In my early 30s I began seeking a spiritual path toward spiritual growth and personal discovery. Having been raised Unitarian, I had an understanding of world religions as reflected in practices and faiths from a social justice perspective.
In 1996, I started taking yoga classes in Cannon Beach, Oregon with a wonderfully wise young teacher named Sarahjoy Marsh. She was the founder of Living Yoga and is now the founder of the DAYA Foundation, a nonprofit yoga center that delivers accessible yoga alternatives and develops yoga therapy curriculum to train allied health professionals, yoga teachers and students. For the last 20 years, I've had the opportunity to study with her in ongoing classes, numerous workshops, retreats and two formal teacher trainings.
My first teacher training was in 2004 in Anusara Yoga. Anusara is a modern Hatha Yoga system founded by John Friend. Its philosophy is one of "opening to grace", "following the heart" and remembering and celebrating life as a gift! At the time of this training until September, 2014, I was deeply committed to the primary care of my mentally ill mother. I started NW Women's Surf Camps in 2005 and began teaching Anusara beach yoga at all of our events. Needing to keep my schedule flexible to respond to and care for my mother, I did not take on the commitment to weekly studio classes until this year after completing my second training with Sarajoy in Amrita Yoga.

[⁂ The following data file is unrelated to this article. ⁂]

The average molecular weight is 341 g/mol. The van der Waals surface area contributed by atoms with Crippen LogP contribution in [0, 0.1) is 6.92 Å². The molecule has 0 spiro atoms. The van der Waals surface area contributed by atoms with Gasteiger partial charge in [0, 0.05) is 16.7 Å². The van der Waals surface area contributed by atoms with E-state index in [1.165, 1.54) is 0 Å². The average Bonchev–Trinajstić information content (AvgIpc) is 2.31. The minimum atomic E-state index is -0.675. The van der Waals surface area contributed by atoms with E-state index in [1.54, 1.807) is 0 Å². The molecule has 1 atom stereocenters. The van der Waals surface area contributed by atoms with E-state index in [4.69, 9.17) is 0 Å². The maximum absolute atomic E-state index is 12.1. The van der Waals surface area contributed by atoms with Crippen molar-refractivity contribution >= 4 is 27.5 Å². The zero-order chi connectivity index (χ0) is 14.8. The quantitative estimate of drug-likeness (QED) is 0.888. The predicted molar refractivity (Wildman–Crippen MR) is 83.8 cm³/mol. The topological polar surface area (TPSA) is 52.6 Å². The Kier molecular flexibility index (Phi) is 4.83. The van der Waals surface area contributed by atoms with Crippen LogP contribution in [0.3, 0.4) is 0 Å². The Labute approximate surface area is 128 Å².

Amrita is a type of Vinyasa yoga with influences from Ayurveda, neuroscience, yoga philosophy, pranayama and mindfulness. It is taught in alignment with the rhythms of nature and in harmony with the changing of the seasons as well as with the time of day and one's own life-cycle.
Throughout my journey with yoga, life events have been catalysts for my personal growth and spiritual development. During the fifteen years of care giving for my parents, it was my practice and commitment to yoga and meditation that kept me afloat in my personal buoyancy; my practice centered me in trust that in the Universe, "all is well". My practice grounded me to the sense of one-ness that I hold close to this day.
My dharma or, life's purpose, is to teach. I will continue to share Amrita yoga, which translates to "the divine nectar" in Sanskrit, with my coastal and world community. My vision is to bring the yogic and spiritual vibration on the North Coast to a higher healing resonance that touches all parts of our community, especially including those who are marginalized, shunned and isolated. Having started the foundation for this vision with the North Coast Teachers Sangha in February, I envision the two dozen teachers on the North Coast coming together and creating donation based "yggathons" throughout our North Coast studios and venues, opening up yoga and meditation to all people in our community. The donations from these events will go directly to causes that will impact positively the well being of people in Clatsop County.